High street shopping in the UK has declined as a result of the economic downturn, growth of internet shopping, the downsizing of national retail and banking chains and the diversification of supermarket trading into non-food sectors. Surveys by the Local Data Company and Ordnance Survey this year demonstrate increasing numbers of premises becoming vacant with building societies, pubs, estate agents and recruitment agencies all seeing dramatic falls in numbers since 2007 [NB: the data was disputed by building societies and bookies, nevertheless that high street vacancies are increasing is a finding in numerous surveys]. With the filling in of some of these sites, particularly in less wealthy districts by bookmakers, discount shops, charity shops and pawnbrokers the architecture and landscape of the high street has been changing and changing fast.
Like Mark I recently took a stroll down Tottenham High Road, this was before the riots. It was striking how obvious the clustering of betting shops there really is (there are 38 in the area). Popping in to a couple of bookies in Tottenham their function as leisure sites, as places for entertainment, social interaction and banter was obvious, as was their function as siphons of money from individuals, families and communities. However, Tottenham or Haringey Borough is illustrative rather than exceptional. Where Tottenham High Road has fifteen betting shops on it, Deptford has ten on or close to the High Street, Luton High Street has eight etc. And activists point to the lack of similar expansion into wealthier neighbourhoods. For example according to the Ladder Community Safety Partnership (representing neighbourhood watches and residents associations in Harringay) there is a clear targeting of betting shops “in the poorer areas of the borough and those with a known demographic which is more likely to gamble”. As a result the sixty six betting shops in the borough are clustered in much higher numbers (85%) in the poorer wards than in the wealthier ones (like Muswell Hill and Highgate). Similarly Hackney has 64 betting shops where again “a mapping of the location of these shops reveals that they cluster in the poorer areas of the borough”.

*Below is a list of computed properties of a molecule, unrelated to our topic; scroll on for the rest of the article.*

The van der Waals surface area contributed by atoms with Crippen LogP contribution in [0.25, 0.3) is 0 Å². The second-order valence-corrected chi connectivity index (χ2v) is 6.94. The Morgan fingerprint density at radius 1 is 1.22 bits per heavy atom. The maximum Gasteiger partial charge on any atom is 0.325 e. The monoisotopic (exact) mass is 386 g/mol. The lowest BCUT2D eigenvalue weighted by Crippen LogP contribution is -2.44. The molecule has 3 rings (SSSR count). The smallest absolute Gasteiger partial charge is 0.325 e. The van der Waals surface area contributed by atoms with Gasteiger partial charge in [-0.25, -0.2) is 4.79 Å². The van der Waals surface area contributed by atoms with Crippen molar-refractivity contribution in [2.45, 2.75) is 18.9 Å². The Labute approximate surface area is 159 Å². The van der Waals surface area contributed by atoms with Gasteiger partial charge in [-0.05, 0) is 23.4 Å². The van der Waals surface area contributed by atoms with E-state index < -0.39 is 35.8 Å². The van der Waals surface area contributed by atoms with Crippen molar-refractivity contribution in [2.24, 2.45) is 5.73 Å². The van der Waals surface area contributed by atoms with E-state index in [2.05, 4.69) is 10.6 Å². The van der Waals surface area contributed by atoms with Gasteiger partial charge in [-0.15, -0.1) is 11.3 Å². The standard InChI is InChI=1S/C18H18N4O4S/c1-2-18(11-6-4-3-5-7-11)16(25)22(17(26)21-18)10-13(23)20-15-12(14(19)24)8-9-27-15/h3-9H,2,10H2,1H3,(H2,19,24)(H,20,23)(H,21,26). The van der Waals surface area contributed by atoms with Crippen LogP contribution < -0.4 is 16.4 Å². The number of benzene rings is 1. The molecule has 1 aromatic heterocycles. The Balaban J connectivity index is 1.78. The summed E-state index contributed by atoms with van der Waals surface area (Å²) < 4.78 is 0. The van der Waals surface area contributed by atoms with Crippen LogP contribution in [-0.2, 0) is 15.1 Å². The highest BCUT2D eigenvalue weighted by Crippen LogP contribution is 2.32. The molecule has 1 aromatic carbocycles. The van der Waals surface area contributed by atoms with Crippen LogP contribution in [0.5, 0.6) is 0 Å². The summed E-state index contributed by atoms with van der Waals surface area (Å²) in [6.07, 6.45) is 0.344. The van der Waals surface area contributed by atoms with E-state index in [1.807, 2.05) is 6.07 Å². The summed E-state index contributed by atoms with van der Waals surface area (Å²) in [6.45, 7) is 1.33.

But the truths about bookies in the high street are contested. That they are a prominent element of contemporary urban architecture is not, but the extent to which this represents an exploitative expansion of gambling outlets or a relocation of business to markets where “demand is high” is. From the gambling industry side the case is far from clear:
- overall numbers of bookies remains fairly static at about just under 9,000 with a number of (mainly independent) bookmakers going out of business,
- the industry is in the midst of a period of reorganisation and takeovers and consolidation,
- punters in the main make small manageable bets with only a few running into problems,
- and the shift in revenue generation from over the counter betting to gaming machines (with over 30,000 ‘B2’ category machines – where you can bet upto £100 a game – they now account for over 50% of revenue) has changed both the costs and customer base for betting shops making competition for available gaming machine ‘punters’ fierce – hence the clustering (as Adi Smith describes in his reply to Mark below).
On the other side there are many community and political activists worried about:
- the normalisation and penetration of gambling behaviours within their communities,
- the proliferation of betting shops into communities that contain concentrations of vulnerable people and the gambling related harm that results,